Preston wears a blue bandanna whenever he's working as a canine advocate, though he'll sometimes add a tie to dress up the ensemble for court appearances.
"It's kind of a signal to him that he's on the clock, so to speak," said Alex Brace, executive director of Small Talk Children's Assessment Center, a Lansing-based nonprofit that serves children who are survivors of physical or sexual abuse. "Once he takes off his bandanna, it lets him know he can go back to being a puppy who's just wagging his tail and playing around."
The black lab interacts almost daily with children who visit Small Talk for counseling. Preston also works with the Ingham County Prosecutor's Office to comfort children when they testify in court.
The dog was stationed outside Judge Rosemarie Aquilina's courtroom at the Ingham County Circuit Court in Lansing this week as victims of Nassar confronted the ex-Michigan State University doctor about the sexual abuse he inflicted.
Nassar, 54, of Holt pleaded guilty in November to ten counts of first-degree criminal sexual conduct in Ingham and Eaton County. Those charges could result in a minimum sentence of 25 to 40 years in prison and a maximum sentence of life in prison.
The plea deal stipulated that Nassar's accusers would be allowed to give victim impact statements in court before his sentencing. The statements began Tuesday and are expected to continue into next week.
As of Thursday, 68 women and girls had given statements. The Michigan Attorney General's Office expects that more than 100 victims total will give statements by the time Aquilina announces Nassar's sentence.
Most of the statements came from athletes who went to Nassar for medical treatment. Nassar's accusers include Olympic gymnasts Gabby Douglas, Jamie Dantzscher, McKayla Maroney, Aly Raisman, Simone Biles and Jordyn Wieber, a DeWitt native.
The statements in court this week have been emotional, prompting tears and, occasionally, applause from the court gallery. Several of the women and girls glared directly at Nassar as they detailed his devastating impact on their lives.
The experience of confronting an abuser, especially in a crowded courtroom, can be traumatic, Brace said. Preston weighs nearly 70 pounds and his size alone helps children feel protected, Brace said.
Sometimes Preston joins plaintiffs in Ingham County when they speak from the witness stand. Preston sits at their feet and rests his head in their laps, allowing himself to be petted during testimony.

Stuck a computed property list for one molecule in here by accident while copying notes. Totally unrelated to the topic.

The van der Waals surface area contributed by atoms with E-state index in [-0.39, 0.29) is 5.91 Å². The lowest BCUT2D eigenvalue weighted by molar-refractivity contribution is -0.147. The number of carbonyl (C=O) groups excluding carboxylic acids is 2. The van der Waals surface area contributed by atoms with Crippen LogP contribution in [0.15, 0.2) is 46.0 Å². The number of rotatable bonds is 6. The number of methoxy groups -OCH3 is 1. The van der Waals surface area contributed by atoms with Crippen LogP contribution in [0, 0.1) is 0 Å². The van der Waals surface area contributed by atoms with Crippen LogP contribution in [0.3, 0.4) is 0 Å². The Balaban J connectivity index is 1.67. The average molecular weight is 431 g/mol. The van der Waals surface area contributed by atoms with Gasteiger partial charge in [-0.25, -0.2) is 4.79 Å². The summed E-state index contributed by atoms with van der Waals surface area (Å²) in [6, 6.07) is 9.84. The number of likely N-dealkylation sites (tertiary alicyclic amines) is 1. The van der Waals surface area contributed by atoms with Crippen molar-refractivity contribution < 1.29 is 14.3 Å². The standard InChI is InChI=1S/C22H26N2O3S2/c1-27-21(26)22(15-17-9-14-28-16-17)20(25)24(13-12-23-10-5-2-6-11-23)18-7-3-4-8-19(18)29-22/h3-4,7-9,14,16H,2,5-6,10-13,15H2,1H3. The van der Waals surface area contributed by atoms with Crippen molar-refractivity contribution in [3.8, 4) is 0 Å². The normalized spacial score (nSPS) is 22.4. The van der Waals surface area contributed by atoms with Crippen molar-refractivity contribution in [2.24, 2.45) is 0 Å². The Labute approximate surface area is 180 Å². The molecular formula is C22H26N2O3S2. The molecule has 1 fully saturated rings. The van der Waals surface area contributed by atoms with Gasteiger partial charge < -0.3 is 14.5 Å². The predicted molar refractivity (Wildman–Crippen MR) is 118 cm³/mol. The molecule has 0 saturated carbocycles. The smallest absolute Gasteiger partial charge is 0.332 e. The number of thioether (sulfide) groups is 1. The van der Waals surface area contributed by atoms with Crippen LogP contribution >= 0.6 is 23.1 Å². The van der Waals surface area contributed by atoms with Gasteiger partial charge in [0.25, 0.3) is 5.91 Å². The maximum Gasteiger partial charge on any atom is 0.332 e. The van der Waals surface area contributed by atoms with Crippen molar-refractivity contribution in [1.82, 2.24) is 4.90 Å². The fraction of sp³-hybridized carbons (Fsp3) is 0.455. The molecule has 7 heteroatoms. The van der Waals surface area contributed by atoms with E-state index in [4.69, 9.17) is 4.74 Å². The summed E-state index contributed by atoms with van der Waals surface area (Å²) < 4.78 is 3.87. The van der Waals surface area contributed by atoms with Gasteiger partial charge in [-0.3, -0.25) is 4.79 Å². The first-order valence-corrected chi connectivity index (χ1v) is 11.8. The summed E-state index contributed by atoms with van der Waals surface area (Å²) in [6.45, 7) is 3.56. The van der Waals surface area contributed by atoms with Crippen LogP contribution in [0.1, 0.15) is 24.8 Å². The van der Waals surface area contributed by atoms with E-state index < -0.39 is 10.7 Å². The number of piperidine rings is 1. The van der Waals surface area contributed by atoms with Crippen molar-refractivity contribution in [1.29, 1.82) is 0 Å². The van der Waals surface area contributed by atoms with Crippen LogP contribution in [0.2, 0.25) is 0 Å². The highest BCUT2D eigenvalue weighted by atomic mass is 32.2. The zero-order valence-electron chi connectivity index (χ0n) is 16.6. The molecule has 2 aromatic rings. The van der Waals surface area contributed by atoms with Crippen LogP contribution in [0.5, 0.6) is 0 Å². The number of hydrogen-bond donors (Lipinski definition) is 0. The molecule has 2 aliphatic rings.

During Nassar's sentencing this week, Preston did not appear alongside victims on the stand. He was stationed in the hallway, however, to provide support as people entered and exited the courtroom.
Attorneys, victims, family members and news reporters all stopped to pet him Friday. Many took selfies next to Preston in his blue tie. The dog's playfulness provided a rare diversion amid hours of grueling testimony.
"He's got an incredible sense of whenever someone's in pain," said Ashley Vance, a Small Talk crisis counselor who works as Preston's handler. "He'll go right up to the person who needs it the most and start nuzzling them. He seems to know exactly what's needed."
Though Preston wags his tail and sniffs at his surroundings, he rarely barks.
The two-year-old puppy has undergone extensive training to follow commands. Preston was raised in the Fort Dodge Correctional Facility in Iowa through a Prison Puppies program. He worked with Leader Dogs for the Blind before making a career change to join Small Talk as a canine advocate.
"It's kind of weird to call a dog polite, but I think that's what he is," Brace said.
Small Talk acquired Preston through private donations and a grant from the Crime Victims Services office with the Michigan Department of Health and Human Services. Preuss Pets gives Preston a food stipend each month, Doggy Daycare and Spa donates grooming and the MSU Veterinary Medical Center donates Preston's primary care, according to Small Talk.
Preston offers a sense of ease that no human could provide, Vance said.
"The kids know Preston will never judge them," Vance said. "It's unconditional love."
© 2018 Lansing State Journal